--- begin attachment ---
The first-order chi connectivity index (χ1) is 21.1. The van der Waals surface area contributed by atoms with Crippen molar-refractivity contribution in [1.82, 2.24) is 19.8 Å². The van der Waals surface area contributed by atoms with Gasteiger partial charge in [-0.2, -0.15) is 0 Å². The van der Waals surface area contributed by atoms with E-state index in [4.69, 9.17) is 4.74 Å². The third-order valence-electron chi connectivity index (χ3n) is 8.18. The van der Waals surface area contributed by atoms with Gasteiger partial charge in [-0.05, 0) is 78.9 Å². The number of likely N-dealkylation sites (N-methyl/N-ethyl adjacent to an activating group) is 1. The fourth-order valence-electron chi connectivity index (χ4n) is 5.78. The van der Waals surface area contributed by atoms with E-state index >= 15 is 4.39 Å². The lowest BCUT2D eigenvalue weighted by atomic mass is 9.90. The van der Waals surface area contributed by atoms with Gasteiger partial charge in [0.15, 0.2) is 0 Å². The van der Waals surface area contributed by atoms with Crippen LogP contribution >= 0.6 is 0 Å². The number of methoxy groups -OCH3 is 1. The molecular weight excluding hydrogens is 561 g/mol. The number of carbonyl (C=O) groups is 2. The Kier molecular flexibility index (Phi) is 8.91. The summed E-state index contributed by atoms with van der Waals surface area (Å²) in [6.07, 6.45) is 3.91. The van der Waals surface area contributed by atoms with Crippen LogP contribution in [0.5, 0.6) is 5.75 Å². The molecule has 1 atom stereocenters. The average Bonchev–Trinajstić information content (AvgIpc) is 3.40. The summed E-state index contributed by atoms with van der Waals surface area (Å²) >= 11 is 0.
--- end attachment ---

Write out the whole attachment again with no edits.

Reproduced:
The first-order chi connectivity index (χ1) is 21.1. The van der Waals surface area contributed by atoms with Crippen molar-refractivity contribution in [1.82, 2.24) is 19.8 Å². The van der Waals surface area contributed by atoms with Gasteiger partial charge in [-0.2, -0.15) is 0 Å². The van der Waals surface area contributed by atoms with E-state index in [4.69, 9.17) is 4.74 Å². The third-order valence-electron chi connectivity index (χ3n) is 8.18. The van der Waals surface area contributed by atoms with Gasteiger partial charge in [-0.05, 0) is 78.9 Å². The number of likely N-dealkylation sites (N-methyl/N-ethyl adjacent to an activating group) is 1. The fourth-order valence-electron chi connectivity index (χ4n) is 5.78. The van der Waals surface area contributed by atoms with E-state index >= 15 is 4.39 Å². The lowest BCUT2D eigenvalue weighted by atomic mass is 9.90. The van der Waals surface area contributed by atoms with Gasteiger partial charge in [0.15, 0.2) is 0 Å². The van der Waals surface area contributed by atoms with Crippen LogP contribution >= 0.6 is 0 Å². The number of methoxy groups -OCH3 is 1. The molecular weight excluding hydrogens is 561 g/mol. The number of carbonyl (C=O) groups is 2. The Kier molecular flexibility index (Phi) is 8.91. The summed E-state index contributed by atoms with van der Waals surface area (Å²) in [6.07, 6.45) is 3.91. The van der Waals surface area contributed by atoms with Crippen LogP contribution in [0.5, 0.6) is 5.75 Å². The molecule has 1 atom stereocenters. The average Bonchev–Trinajstić information content (AvgIpc) is 3.40. The summed E-state index contributed by atoms with van der Waals surface area (Å²) >= 11 is 0.